The composition of the cladding can also be important in achieving the desired low bending loss properties and, as described above, the first cladding region may be doped with fluorine to lower the refractive index to be lower than the refractive index of the core. In certain aspects of the optical fibers, the low relative refractive index of a first cladding region within the cladding (e.g., achieved through fluorine doping) can be at least 0.025% less than the maximum relative refractive index of the outer cladding region. Similarly, in some embodiments, the relative refractive index difference between the first cladding region and the outer cladding region can be between 0.02% and 0.25%, for example between 0.04% and 0.2%. In some embodiments, the relative refractive index difference of the first cladding region and the outer cladding (43) can be between 0.05% and 0.2%, for example between 0.12% and 0.2%.

The composition of the cladding can also be important in achieving the desired low bending loss properties and, as described above, the first cladding region may be doped with fluorine to lower the refractive index to be lower than the refractive index of the core. In certain aspects of the optical fibers, the maximum relative refractive index of a core can be at least 0.25% greater than the maximum relative refractive index of the outer cladding. Similarly, in some embodiments, the maximum relative refractive index difference between the core region and the outer cladding region can be between 0.25% and 0.65%, for example between 0.3% and 0.6% or between 0.3% and 0.65%. In some embodiments, the maximum relative refractive index difference of the core region and the outer cladding (43) can be between 0.35% and 0.55%, for example between 0.4% and 0.5%.

Optionally, B2O3 can be employed as dopants in the cladding alone, or as additions to a fluorine dopant already present in the cladding.

In some embodiments of the optical fiber designs in this disclosure, the core and cladding can be configured to minimize or eliminate the presence of other alkali elements (e.g., potassium). Comparatively, alkali doping is more expensive than doping processes used for other dopants (e.g., fluorine doping). Accordingly alkali-free optical fiber designs disclosed herein are particularly optimized to reduce processing and manufacturing costs.

FIG. 1 depicts the relative refractive index profile as a function of fiber radius for an exemplary embodiment of optical fibers 100 and, respectively, according to aspects of this disclosure. This relative refractive index profile is plotted relative to the first cladding region (i.e., relative to the refractive index delta Δ2MIN%). The exemplary optical fiber 100 is single mode (SM) at 1550 nm.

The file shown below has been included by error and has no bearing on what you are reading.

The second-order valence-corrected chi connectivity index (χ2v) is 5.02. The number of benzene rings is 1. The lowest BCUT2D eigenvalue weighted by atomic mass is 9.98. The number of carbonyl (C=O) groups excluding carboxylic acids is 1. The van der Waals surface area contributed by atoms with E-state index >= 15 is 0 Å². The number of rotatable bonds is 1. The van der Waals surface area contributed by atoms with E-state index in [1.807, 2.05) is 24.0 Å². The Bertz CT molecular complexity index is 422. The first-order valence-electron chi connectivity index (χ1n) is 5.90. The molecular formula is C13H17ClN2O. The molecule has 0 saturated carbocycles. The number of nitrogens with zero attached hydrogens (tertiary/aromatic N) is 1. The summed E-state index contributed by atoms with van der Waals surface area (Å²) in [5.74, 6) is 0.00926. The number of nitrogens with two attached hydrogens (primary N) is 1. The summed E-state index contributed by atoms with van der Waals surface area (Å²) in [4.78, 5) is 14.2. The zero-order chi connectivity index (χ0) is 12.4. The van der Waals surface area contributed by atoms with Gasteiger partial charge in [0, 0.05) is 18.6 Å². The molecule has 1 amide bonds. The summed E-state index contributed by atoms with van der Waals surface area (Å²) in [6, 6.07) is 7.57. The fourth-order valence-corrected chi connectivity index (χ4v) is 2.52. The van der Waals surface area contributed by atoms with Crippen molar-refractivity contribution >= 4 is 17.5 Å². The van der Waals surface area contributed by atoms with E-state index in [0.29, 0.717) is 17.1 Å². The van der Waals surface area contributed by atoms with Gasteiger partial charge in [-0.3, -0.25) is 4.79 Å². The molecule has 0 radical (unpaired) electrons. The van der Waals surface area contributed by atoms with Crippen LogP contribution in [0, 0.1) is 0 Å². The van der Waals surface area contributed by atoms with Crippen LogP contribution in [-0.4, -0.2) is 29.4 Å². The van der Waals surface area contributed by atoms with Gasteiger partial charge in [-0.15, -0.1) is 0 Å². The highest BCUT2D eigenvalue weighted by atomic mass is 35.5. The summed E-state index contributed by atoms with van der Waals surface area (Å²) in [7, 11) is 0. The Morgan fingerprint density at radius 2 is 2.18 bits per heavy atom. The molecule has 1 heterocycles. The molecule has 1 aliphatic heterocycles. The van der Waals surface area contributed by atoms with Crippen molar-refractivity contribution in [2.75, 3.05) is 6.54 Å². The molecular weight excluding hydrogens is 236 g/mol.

As shown in FIG. 1 and FIG. 2, optical fiber 100 possesses a core 101. The core 101 can have an alpha profile with a value from about 10 or larger to form a step relative refractive index profile 1. Preferably, core 101 exhibits an alpha profile with a value of greater than 12, or greater than 15, between 15 and 100, for example at least 20, or for example between 15 and 30. The relative refractive index Δ1 of the core 101 has a maximum relative refractive index Δ1MAX. The core 101 has an outer core radius r1. According to some embodiments, the core 101, from its center to its radius r1 primarily contains SiO2 doped Ge and/or Cl. Optionally, the core 101 may be additionally doped with K2O, and/or P2O5. These dopants may be introduced into the SiO2 core 101 by OVD, VAD, MCVD, and PCVD processing methods.

Further, the core 101 of fibers 100 may have a peak relative refractive index delta Δ1max of about 0.2% Δ to about +0.65%, (e.g., 0.3 to 0.5%) relative to the outer cladding region. The peak (maximum) relative refractive index delta of the core, Δ1max, may also range from about from about +0.25% to 0.45% (relative to the outer cladding). In addition, the core 101 of fibers 100 is configured for single mode operation, and can have a core radius r1 of about 4.75. to 6.25 microns. The effective area, Δeff, of core 101 at 1310 nm can range from about 55 μm2 to about 90 μm2 (for example, between 60 μm2 to 70 μm2). The effective area, Δeff, of core 101 at 1550 nm can range from about 60 μm2 to about 110 μm2 (for example, between 75 μm2 to 85 μm2).